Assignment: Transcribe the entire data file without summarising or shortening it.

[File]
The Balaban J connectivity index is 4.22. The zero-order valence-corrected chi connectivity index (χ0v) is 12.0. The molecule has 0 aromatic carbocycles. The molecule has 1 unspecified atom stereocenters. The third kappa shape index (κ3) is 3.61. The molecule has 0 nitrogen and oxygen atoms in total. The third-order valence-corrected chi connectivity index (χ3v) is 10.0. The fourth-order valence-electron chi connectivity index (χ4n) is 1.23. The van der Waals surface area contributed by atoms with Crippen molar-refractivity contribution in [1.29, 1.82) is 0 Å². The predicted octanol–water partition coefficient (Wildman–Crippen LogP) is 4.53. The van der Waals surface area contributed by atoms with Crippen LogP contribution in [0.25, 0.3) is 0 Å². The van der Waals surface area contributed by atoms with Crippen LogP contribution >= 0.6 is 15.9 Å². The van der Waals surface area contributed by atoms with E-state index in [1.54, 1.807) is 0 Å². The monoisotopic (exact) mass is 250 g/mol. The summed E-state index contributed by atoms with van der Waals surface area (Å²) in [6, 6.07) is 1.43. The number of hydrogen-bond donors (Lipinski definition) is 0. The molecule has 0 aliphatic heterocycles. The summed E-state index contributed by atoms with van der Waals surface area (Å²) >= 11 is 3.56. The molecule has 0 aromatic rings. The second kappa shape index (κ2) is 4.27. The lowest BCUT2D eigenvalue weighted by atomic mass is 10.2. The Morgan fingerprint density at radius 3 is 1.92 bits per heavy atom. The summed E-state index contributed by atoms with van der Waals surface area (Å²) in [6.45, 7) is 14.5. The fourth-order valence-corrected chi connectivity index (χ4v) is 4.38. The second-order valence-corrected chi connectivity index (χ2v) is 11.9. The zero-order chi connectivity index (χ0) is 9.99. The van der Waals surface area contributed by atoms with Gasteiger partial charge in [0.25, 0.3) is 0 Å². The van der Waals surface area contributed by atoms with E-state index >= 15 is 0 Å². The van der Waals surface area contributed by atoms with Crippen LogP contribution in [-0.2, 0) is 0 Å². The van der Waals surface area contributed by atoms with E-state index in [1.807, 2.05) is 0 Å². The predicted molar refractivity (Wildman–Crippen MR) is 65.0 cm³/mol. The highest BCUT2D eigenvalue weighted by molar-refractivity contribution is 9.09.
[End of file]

The Balaban J connectivity index is 4.22. The zero-order valence-corrected chi connectivity index (χ0v) is 12.0. The molecule has 0 aromatic carbocycles. The molecule has 1 unspecified atom stereocenters. The third kappa shape index (κ3) is 3.61. The molecule has 0 nitrogen and oxygen atoms in total. The third-order valence-corrected chi connectivity index (χ3v) is 10.0. The fourth-order valence-electron chi connectivity index (χ4n) is 1.23. The van der Waals surface area contributed by atoms with Crippen molar-refractivity contribution in [1.29, 1.82) is 0 Å². The predicted octanol–water partition coefficient (Wildman–Crippen LogP) is 4.53. The van der Waals surface area contributed by atoms with Crippen LogP contribution in [0.25, 0.3) is 0 Å². The van der Waals surface area contributed by atoms with Crippen LogP contribution >= 0.6 is 15.9 Å². The van der Waals surface area contributed by atoms with E-state index in [1.54, 1.807) is 0 Å². The monoisotopic (exact) mass is 250 g/mol. The summed E-state index contributed by atoms with van der Waals surface area (Å²) in [6, 6.07) is 1.43. The number of hydrogen-bond donors (Lipinski definition) is 0. The molecule has 0 aliphatic heterocycles. The summed E-state index contributed by atoms with van der Waals surface area (Å²) >= 11 is 3.56. The molecule has 0 aromatic rings. The second kappa shape index (κ2) is 4.27. The lowest BCUT2D eigenvalue weighted by atomic mass is 10.2. The Morgan fingerprint density at radius 3 is 1.92 bits per heavy atom. The summed E-state index contributed by atoms with van der Waals surface area (Å²) in [6.45, 7) is 14.5. The fourth-order valence-corrected chi connectivity index (χ4v) is 4.38. The second-order valence-corrected chi connectivity index (χ2v) is 11.9. The zero-order chi connectivity index (χ0) is 9.99. The van der Waals surface area contributed by atoms with Gasteiger partial charge in [0.25, 0.3) is 0 Å². The van der Waals surface area contributed by atoms with E-state index >= 15 is 0 Å². The van der Waals surface area contributed by atoms with Crippen LogP contribution in [-0.2, 0) is 0 Å². The van der Waals surface area contributed by atoms with E-state index in [1.807, 2.05) is 0 Å². The predicted molar refractivity (Wildman–Crippen MR) is 65.0 cm³/mol. The highest BCUT2D eigenvalue weighted by molar-refractivity contribution is 9.09.